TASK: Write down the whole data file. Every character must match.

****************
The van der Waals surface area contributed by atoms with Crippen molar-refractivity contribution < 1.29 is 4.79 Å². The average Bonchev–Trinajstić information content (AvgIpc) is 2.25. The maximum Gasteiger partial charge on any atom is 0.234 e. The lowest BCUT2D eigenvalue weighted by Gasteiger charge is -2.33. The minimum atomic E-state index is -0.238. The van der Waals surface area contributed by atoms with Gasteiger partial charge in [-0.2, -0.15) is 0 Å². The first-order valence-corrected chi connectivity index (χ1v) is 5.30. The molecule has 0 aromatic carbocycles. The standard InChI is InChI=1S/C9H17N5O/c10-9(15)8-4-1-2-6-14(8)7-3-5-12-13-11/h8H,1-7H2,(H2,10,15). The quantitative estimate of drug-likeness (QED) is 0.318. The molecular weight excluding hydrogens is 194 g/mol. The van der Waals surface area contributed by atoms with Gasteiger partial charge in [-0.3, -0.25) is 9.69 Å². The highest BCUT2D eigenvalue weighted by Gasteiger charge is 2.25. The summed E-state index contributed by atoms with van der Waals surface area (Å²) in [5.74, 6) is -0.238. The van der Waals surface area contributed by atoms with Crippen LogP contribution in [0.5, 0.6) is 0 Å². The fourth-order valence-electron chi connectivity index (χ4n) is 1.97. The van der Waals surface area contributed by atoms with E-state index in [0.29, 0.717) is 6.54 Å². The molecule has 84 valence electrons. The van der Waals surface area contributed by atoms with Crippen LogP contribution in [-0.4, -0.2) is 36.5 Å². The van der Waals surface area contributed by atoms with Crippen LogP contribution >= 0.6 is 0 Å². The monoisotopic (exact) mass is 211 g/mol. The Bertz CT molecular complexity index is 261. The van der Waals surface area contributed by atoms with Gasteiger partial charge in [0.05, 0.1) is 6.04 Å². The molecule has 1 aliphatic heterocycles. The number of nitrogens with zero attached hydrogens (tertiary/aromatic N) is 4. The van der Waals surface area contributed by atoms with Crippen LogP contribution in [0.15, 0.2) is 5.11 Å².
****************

The van der Waals surface area contributed by atoms with Crippen molar-refractivity contribution < 1.29 is 4.79 Å². The average Bonchev–Trinajstić information content (AvgIpc) is 2.25. The maximum Gasteiger partial charge on any atom is 0.234 e. The lowest BCUT2D eigenvalue weighted by Gasteiger charge is -2.33. The minimum atomic E-state index is -0.238. The van der Waals surface area contributed by atoms with Gasteiger partial charge in [-0.2, -0.15) is 0 Å². The first-order valence-corrected chi connectivity index (χ1v) is 5.30. The molecule has 0 aromatic carbocycles. The standard InChI is InChI=1S/C9H17N5O/c10-9(15)8-4-1-2-6-14(8)7-3-5-12-13-11/h8H,1-7H2,(H2,10,15). The quantitative estimate of drug-likeness (QED) is 0.318. The molecular weight excluding hydrogens is 194 g/mol. The van der Waals surface area contributed by atoms with Gasteiger partial charge in [-0.3, -0.25) is 9.69 Å². The highest BCUT2D eigenvalue weighted by Gasteiger charge is 2.25. The summed E-state index contributed by atoms with van der Waals surface area (Å²) in [5.74, 6) is -0.238. The van der Waals surface area contributed by atoms with Crippen LogP contribution in [0.5, 0.6) is 0 Å². The fourth-order valence-electron chi connectivity index (χ4n) is 1.97. The van der Waals surface area contributed by atoms with E-state index in [0.29, 0.717) is 6.54 Å². The molecule has 84 valence electrons. The van der Waals surface area contributed by atoms with Crippen LogP contribution in [-0.4, -0.2) is 36.5 Å². The van der Waals surface area contributed by atoms with Crippen LogP contribution >= 0.6 is 0 Å². The monoisotopic (exact) mass is 211 g/mol. The Bertz CT molecular complexity index is 261. The van der Waals surface area contributed by atoms with Gasteiger partial charge in [0.05, 0.1) is 6.04 Å². The molecule has 1 aliphatic heterocycles. The number of nitrogens with zero attached hydrogens (tertiary/aromatic N) is 4. The van der Waals surface area contributed by atoms with Crippen LogP contribution in [0.15, 0.2) is 5.11 Å².